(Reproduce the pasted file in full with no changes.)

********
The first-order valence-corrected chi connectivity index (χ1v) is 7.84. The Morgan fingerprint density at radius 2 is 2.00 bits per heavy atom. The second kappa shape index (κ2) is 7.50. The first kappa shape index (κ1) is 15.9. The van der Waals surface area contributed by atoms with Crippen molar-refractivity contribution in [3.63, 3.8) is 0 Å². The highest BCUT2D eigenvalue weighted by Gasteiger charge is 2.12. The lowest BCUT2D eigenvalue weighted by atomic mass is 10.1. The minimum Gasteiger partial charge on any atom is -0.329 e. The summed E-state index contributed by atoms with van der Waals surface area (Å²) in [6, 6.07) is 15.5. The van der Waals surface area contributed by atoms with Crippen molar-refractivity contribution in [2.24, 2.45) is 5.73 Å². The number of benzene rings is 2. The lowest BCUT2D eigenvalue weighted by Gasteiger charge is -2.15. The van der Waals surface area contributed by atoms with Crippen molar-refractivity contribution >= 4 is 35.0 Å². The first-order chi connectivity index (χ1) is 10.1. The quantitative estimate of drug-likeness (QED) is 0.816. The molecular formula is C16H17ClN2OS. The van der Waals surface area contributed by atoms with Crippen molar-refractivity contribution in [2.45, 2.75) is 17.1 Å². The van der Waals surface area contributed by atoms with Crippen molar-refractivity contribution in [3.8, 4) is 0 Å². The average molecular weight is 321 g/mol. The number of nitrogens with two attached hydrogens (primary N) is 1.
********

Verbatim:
The first-order valence-corrected chi connectivity index (χ1v) is 7.84. The Morgan fingerprint density at radius 2 is 2.00 bits per heavy atom. The second kappa shape index (κ2) is 7.50. The first kappa shape index (κ1) is 15.9. The van der Waals surface area contributed by atoms with Crippen molar-refractivity contribution in [3.63, 3.8) is 0 Å². The highest BCUT2D eigenvalue weighted by Gasteiger charge is 2.12. The lowest BCUT2D eigenvalue weighted by atomic mass is 10.1. The minimum Gasteiger partial charge on any atom is -0.329 e. The summed E-state index contributed by atoms with van der Waals surface area (Å²) in [6, 6.07) is 15.5. The van der Waals surface area contributed by atoms with Crippen molar-refractivity contribution in [2.24, 2.45) is 5.73 Å². The number of benzene rings is 2. The lowest BCUT2D eigenvalue weighted by Gasteiger charge is -2.15. The van der Waals surface area contributed by atoms with Crippen molar-refractivity contribution >= 4 is 35.0 Å². The first-order chi connectivity index (χ1) is 10.1. The quantitative estimate of drug-likeness (QED) is 0.816. The molecular formula is C16H17ClN2OS. The van der Waals surface area contributed by atoms with Crippen molar-refractivity contribution in [2.45, 2.75) is 17.1 Å². The van der Waals surface area contributed by atoms with Crippen molar-refractivity contribution in [3.8, 4) is 0 Å². The average molecular weight is 321 g/mol. The number of nitrogens with two attached hydrogens (primary N) is 1.